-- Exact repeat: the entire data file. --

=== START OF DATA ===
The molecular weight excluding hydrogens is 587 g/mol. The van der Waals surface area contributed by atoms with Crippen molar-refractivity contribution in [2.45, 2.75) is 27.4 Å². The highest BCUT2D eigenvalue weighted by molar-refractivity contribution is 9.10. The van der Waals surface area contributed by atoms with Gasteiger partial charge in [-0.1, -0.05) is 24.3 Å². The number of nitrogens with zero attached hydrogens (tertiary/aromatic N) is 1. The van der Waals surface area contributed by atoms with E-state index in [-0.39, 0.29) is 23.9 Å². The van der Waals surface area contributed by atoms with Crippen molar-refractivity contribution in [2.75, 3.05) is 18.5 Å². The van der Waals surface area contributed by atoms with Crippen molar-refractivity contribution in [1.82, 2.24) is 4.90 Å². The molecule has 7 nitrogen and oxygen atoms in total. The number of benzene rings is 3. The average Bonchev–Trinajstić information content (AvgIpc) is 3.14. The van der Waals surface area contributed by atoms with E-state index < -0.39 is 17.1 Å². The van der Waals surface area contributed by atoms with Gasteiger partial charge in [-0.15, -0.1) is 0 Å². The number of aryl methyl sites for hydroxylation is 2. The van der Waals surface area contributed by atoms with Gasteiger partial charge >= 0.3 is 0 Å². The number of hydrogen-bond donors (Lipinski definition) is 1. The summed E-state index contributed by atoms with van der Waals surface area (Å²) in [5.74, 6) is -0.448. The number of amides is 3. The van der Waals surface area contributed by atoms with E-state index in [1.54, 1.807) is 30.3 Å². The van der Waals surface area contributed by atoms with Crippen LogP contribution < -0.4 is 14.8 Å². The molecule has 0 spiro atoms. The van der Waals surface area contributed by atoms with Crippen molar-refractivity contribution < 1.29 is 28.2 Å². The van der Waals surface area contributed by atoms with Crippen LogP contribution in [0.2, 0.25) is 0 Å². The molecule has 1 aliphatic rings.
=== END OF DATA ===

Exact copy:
The molecular weight excluding hydrogens is 587 g/mol. The van der Waals surface area contributed by atoms with Crippen molar-refractivity contribution in [2.45, 2.75) is 27.4 Å². The highest BCUT2D eigenvalue weighted by molar-refractivity contribution is 9.10. The van der Waals surface area contributed by atoms with Gasteiger partial charge in [-0.1, -0.05) is 24.3 Å². The number of nitrogens with zero attached hydrogens (tertiary/aromatic N) is 1. The van der Waals surface area contributed by atoms with E-state index in [-0.39, 0.29) is 23.9 Å². The van der Waals surface area contributed by atoms with Crippen molar-refractivity contribution in [2.75, 3.05) is 18.5 Å². The van der Waals surface area contributed by atoms with Crippen molar-refractivity contribution in [1.82, 2.24) is 4.90 Å². The molecule has 7 nitrogen and oxygen atoms in total. The number of benzene rings is 3. The average Bonchev–Trinajstić information content (AvgIpc) is 3.14. The van der Waals surface area contributed by atoms with E-state index < -0.39 is 17.1 Å². The van der Waals surface area contributed by atoms with Gasteiger partial charge in [-0.15, -0.1) is 0 Å². The number of aryl methyl sites for hydroxylation is 2. The van der Waals surface area contributed by atoms with Gasteiger partial charge >= 0.3 is 0 Å². The number of hydrogen-bond donors (Lipinski definition) is 1. The summed E-state index contributed by atoms with van der Waals surface area (Å²) in [5.74, 6) is -0.448. The number of amides is 3. The van der Waals surface area contributed by atoms with E-state index in [1.54, 1.807) is 30.3 Å². The van der Waals surface area contributed by atoms with Crippen LogP contribution < -0.4 is 14.8 Å². The molecule has 0 spiro atoms. The van der Waals surface area contributed by atoms with Crippen molar-refractivity contribution < 1.29 is 28.2 Å². The van der Waals surface area contributed by atoms with Crippen LogP contribution in [0.2, 0.25) is 0 Å². The molecule has 1 aliphatic rings.